The Snake River drainage basin encompasses parts of six U.S. states (Idaho, Washington, Oregon, Utah, Nevada, and Wyoming) and is known for its varied geologic history. The Snake River Plain was created by a volcanic hotspot which now lies underneath the Snake River headwaters in Yellowstone National Park. Gigantic glacial-retreat flooding episodes that occurred during the previous Ice Age carved out canyons, cliffs and waterfalls along the middle and lower Snake River. Two of these catastrophic flooding events, the Missoula Floods and Bonneville Flood, significantly affected the river and its surroundings.
Native Americans have lived along the Snake for more than 11,000 years. Salmon from the Pacific Ocean spawned by the millions in the river, and were a vital resource for people living on the Snake downstream of Shoshone Falls. By the time Lewis and Clark explored the area, the Nez Perce and Shoshone were the dominant Native American groups in the region. Later explorers and fur trappers further changed and used the resources of the Snake River basin. At one point, sign language used by the Shoshones representing weaving baskets was misinterpreted to represent a snake, giving the Snake River its name.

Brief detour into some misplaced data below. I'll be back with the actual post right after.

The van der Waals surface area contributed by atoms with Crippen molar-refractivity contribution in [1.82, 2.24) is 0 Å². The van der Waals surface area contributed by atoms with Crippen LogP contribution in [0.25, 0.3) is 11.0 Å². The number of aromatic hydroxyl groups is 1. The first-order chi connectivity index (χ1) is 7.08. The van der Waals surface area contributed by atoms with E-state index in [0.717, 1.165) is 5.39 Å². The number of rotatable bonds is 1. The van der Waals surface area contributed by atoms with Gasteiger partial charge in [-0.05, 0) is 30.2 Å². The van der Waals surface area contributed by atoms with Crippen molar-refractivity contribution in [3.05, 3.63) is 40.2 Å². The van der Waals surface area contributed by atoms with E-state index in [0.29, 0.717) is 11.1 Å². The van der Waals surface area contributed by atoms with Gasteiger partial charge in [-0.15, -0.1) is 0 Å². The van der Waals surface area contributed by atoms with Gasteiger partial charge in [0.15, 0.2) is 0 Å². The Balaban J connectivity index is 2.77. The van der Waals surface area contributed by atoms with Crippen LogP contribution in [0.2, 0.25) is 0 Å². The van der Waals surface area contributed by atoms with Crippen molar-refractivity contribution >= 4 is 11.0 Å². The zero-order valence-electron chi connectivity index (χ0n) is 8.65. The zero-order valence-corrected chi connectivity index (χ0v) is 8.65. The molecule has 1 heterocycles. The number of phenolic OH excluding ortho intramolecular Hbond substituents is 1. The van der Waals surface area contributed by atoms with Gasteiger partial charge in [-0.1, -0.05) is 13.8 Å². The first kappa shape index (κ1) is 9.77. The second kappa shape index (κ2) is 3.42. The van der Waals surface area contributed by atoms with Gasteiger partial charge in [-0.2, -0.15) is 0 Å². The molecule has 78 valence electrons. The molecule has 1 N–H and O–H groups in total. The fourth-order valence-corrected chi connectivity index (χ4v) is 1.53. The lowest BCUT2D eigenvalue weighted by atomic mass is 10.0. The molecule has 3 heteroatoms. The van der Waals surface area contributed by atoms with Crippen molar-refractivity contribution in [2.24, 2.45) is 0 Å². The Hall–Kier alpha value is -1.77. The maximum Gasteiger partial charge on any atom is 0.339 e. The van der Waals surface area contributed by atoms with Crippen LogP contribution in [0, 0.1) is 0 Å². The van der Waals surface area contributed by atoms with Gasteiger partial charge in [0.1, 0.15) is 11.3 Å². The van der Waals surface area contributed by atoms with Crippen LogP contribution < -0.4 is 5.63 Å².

By the middle 19th century, the Oregon Trail had become well established, bringing numerous settlers to the Snake River region. Steamboats and railroads moved agricultural products and minerals along the river throughout the 19th and early 20th centuries. Starting in the 1890s, fifteen major dams have been built on the Snake River to generate hydroelectricity, enhance navigation, and provide irrigation water. However, these dams blocked salmon migration above Hells Canyon and have led to water quality and environmental issues in certain parts of the river. The removal of several dams on the lower Snake River has been proposed, in order to restore some of the river's once-tremendous salmon runs.